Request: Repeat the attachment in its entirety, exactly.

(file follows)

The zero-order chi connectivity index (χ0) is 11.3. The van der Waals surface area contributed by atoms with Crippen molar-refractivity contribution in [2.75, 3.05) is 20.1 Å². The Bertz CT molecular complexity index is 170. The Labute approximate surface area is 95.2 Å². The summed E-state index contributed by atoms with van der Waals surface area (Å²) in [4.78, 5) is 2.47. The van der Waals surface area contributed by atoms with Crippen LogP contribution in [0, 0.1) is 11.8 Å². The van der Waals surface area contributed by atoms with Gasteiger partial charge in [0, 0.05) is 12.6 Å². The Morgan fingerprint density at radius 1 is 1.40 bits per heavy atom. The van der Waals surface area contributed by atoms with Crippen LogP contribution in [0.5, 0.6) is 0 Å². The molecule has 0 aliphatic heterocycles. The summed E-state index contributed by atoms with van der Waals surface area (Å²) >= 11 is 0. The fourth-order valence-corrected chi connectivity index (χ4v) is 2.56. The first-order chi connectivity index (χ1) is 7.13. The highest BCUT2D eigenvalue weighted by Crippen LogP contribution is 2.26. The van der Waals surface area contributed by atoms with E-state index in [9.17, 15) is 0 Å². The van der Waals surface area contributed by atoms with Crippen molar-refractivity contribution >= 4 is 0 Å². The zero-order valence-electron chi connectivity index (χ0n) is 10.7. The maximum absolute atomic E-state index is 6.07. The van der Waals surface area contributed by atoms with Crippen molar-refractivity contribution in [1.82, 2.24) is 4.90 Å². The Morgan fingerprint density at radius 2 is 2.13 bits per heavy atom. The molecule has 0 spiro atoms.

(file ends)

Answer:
The zero-order chi connectivity index (χ0) is 11.3. The van der Waals surface area contributed by atoms with Crippen molar-refractivity contribution in [2.75, 3.05) is 20.1 Å². The Bertz CT molecular complexity index is 170. The Labute approximate surface area is 95.2 Å². The summed E-state index contributed by atoms with van der Waals surface area (Å²) in [4.78, 5) is 2.47. The van der Waals surface area contributed by atoms with Crippen LogP contribution in [0, 0.1) is 11.8 Å². The van der Waals surface area contributed by atoms with Gasteiger partial charge in [0, 0.05) is 12.6 Å². The Morgan fingerprint density at radius 1 is 1.40 bits per heavy atom. The van der Waals surface area contributed by atoms with Crippen LogP contribution in [0.5, 0.6) is 0 Å². The molecule has 0 aliphatic heterocycles. The summed E-state index contributed by atoms with van der Waals surface area (Å²) >= 11 is 0. The fourth-order valence-corrected chi connectivity index (χ4v) is 2.56. The first-order chi connectivity index (χ1) is 7.13. The highest BCUT2D eigenvalue weighted by Crippen LogP contribution is 2.26. The van der Waals surface area contributed by atoms with E-state index in [9.17, 15) is 0 Å². The van der Waals surface area contributed by atoms with Crippen molar-refractivity contribution >= 4 is 0 Å². The zero-order valence-electron chi connectivity index (χ0n) is 10.7. The maximum absolute atomic E-state index is 6.07. The van der Waals surface area contributed by atoms with Crippen molar-refractivity contribution in [1.82, 2.24) is 4.90 Å². The Morgan fingerprint density at radius 2 is 2.13 bits per heavy atom. The molecule has 0 spiro atoms.